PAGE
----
Table 3. Differences in each dimension in relation to gender and level of education. Data on the total score of each question: 15 aesthetics, 20 languages, 25 ideology and values, 13 interaction processes, 15 production and diffusion processes and 12 technology

 

Aesthetics

Languages

Ideology and values

Interaction processes

Production and diffusion processes

Technology

Gender

Mean

Median

Mean

Median

Mean

Median

Mean

Median

Mean

Median

Mean

Median

Boy

2.97

1.50

2.42

2.00

5.49

5.00

4.34

4.00

5.13

5.00

8.69

9.50

Girl

3.74

3.00

2.83

2.00

5.78

5.00

4.30

4.00

4.66

4.50

8.66

9.00

Ed. level

Mean

Median

Mean

Median

Mean

Median

Mean

Median

Mean

Median

Mean

Median

None

0.17

0.00

1.61

0.44

4.88

7.27

1.88

1.00

3.56

3.00

7.91

7.00

 

Primary

1.81

0.00

2.27

1.00

3.80

2.50

2.84

2.75

3.96

3.50

8.14

8.50

 

Second.

3.35

2.00

2.50

2.00

5.50

5.00

4.07

4.00

4.52

4.50

8.63

9.00

 

Uni.

4.22

3.00

3.08

2.00

6.65

5.00

5.32

5.00

5.73

6.00

8.95

10.00

 

                                   

Source: compiled by authors.

 

Moving on to a more specific review of the results obtained in the questions for each dimension, and dismissing the percentages of lost cases, we see that most young people pass all the questions about Technology, although it is interesting that even in this dimension there are questions with a very high failure rate.

In one question, for example, two images were shown indicating the same reality (a rural scene) but with formal modifications in terms of light and colour. Respondents were asked if the second picture could have been obtained from the first, through some kind of processing and if so, what the processing would be. Practically all the young people (94.4%; N=1.348) replied affirmatively, but only 50.4% (N=720) knew the kind of procedure and only 32.2% (N=460) were able to name a specific image processing program such as Photoshop. If we look at the education variable, when asked whether an image can be obtained simply by modifying the other, the higher the level of education the more correct answers (p=0.006). In terms of the gender variable, the girls knew more than the boys about the kind of image processing procedure (p=0.034).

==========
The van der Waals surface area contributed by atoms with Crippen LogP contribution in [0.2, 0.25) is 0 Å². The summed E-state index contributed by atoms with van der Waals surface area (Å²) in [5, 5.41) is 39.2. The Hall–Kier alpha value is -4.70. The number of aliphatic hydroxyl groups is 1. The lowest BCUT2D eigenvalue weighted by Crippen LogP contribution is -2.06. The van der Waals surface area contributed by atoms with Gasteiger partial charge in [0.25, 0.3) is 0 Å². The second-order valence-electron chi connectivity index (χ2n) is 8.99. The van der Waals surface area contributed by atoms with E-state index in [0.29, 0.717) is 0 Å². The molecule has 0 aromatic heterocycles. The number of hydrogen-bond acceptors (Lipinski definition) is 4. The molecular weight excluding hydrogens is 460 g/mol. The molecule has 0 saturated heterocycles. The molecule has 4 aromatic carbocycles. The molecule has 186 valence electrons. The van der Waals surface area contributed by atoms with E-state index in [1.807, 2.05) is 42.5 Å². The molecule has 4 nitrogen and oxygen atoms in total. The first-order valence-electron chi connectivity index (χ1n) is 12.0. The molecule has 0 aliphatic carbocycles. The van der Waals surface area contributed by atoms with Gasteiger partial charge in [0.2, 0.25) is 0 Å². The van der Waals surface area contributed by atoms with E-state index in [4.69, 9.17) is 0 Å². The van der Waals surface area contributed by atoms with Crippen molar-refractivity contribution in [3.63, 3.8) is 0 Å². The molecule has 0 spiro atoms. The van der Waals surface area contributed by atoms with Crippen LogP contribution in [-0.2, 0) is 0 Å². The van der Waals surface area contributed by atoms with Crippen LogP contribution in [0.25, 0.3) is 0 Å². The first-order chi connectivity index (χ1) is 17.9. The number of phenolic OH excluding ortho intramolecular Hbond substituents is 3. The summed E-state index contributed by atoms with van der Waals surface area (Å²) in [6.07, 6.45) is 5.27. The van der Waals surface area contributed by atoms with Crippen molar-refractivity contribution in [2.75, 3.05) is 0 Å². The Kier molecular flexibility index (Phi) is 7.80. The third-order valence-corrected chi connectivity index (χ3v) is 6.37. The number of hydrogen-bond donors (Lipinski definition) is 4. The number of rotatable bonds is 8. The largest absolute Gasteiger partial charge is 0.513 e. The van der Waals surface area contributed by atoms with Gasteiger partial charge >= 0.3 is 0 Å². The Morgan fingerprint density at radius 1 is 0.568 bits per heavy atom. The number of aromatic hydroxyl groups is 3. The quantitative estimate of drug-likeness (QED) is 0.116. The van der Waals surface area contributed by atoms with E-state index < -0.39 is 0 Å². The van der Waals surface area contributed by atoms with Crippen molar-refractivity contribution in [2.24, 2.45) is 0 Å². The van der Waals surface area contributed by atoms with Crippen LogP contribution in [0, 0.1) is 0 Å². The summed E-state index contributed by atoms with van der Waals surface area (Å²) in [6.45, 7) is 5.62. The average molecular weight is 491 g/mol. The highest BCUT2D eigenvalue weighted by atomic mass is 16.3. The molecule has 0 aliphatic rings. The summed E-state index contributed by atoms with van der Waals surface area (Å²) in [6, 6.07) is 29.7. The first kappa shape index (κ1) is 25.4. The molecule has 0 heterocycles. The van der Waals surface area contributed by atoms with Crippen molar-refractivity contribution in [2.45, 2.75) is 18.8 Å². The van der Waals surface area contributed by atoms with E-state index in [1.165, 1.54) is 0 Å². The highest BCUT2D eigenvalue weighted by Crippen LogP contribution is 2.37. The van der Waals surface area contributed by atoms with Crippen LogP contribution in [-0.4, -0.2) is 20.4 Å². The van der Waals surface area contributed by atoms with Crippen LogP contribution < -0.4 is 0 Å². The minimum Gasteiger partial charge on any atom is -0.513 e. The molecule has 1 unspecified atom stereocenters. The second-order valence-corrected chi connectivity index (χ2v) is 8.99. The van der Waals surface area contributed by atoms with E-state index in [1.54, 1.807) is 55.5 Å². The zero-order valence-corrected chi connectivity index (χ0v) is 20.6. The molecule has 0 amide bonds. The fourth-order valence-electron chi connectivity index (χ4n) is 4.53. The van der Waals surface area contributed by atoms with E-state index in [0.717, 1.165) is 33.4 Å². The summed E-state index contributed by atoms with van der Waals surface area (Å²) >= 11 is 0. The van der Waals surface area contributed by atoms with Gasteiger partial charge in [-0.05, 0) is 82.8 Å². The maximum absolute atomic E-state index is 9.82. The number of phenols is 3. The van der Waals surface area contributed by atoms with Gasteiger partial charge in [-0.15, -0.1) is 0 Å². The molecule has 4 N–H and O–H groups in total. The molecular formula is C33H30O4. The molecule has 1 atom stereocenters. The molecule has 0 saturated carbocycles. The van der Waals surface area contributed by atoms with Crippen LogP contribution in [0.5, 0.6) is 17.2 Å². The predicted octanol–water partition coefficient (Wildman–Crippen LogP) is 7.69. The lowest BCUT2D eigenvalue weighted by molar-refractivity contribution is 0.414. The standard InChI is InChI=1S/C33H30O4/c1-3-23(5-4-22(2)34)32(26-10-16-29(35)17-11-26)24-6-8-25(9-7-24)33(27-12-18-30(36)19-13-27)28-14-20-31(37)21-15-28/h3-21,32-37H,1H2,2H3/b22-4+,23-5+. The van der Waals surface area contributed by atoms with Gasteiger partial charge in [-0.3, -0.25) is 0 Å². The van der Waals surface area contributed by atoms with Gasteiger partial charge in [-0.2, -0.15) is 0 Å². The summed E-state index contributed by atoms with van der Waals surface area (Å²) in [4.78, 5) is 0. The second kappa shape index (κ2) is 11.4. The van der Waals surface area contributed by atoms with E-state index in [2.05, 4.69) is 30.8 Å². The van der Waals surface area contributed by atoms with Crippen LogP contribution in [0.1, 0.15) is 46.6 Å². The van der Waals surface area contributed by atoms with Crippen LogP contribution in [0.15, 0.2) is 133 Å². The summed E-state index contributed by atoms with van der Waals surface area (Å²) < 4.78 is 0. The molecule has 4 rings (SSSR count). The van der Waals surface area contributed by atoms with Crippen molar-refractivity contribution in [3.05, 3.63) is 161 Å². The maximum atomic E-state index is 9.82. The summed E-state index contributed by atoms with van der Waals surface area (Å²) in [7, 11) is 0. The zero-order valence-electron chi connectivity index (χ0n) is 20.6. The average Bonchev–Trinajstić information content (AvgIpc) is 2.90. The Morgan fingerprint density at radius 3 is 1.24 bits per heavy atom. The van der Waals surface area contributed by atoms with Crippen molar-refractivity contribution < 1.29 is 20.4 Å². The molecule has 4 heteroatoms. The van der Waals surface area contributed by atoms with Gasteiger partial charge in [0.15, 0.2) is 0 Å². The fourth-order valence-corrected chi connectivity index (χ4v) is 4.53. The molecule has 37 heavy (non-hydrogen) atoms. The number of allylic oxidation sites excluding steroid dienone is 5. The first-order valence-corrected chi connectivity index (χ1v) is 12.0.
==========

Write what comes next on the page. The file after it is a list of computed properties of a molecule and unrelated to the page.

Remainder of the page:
To the question of whether you could make a phone call to a landline from a computer connected to Internet, most replied correctly but the number of wrong answers was very high (35.5%; N=504). In this case, the boys gave more correct answers than the girls (p=0.02).

However, young people obtained a very high score in the question in which they had to list a series of technological concepts (Youtube, SMS, REC, lens, IPOD, digital memory, DVD) with a series of definitions. In this case there were 86.3% passes, compared to 13.7% (N=196) failures while 73. 2% (N=1.047) of subjects in the sample obtained the top score. In terms of education level, the higher the level the greater the knowledge of the technological concepts (p=0.001).

 

 

 

Table 4. Results of the Technology Dimension

Question

Highest score

Percentage of failure

Percentage of passes

Highest score percentage

Lowest score percentage

Technological concepts (lens, digital memory, youtube, DVD, SMS, etc.

4

13.7% (N=196)

86.3% (N=1.234)

73.2%

(N=1.047)

7.1% (N=101)

Technological image processing (Photoshop). Q.A. Existence of processing. Q.B. Type of processing.

A

1

5.6% (N=80)

94.4% (N=1.348)

94.4% (N=1.348)

5.6% (N=80)

B

2

49.6% (N=707)

50.4% (N=720)

32.2% (N=460)

49.6% (N=707)

Start up a DVD Player

2

9.6% (N=137)

90.4%

(N=1.293)

70% (N=1.001)

9.6%

(N=137)

Use of Internet as phone

3

35.3% (N=504)

64.7% (N=926)

64.7%

(N=926)

35.3%

(N=504)

Source: compiled by authors.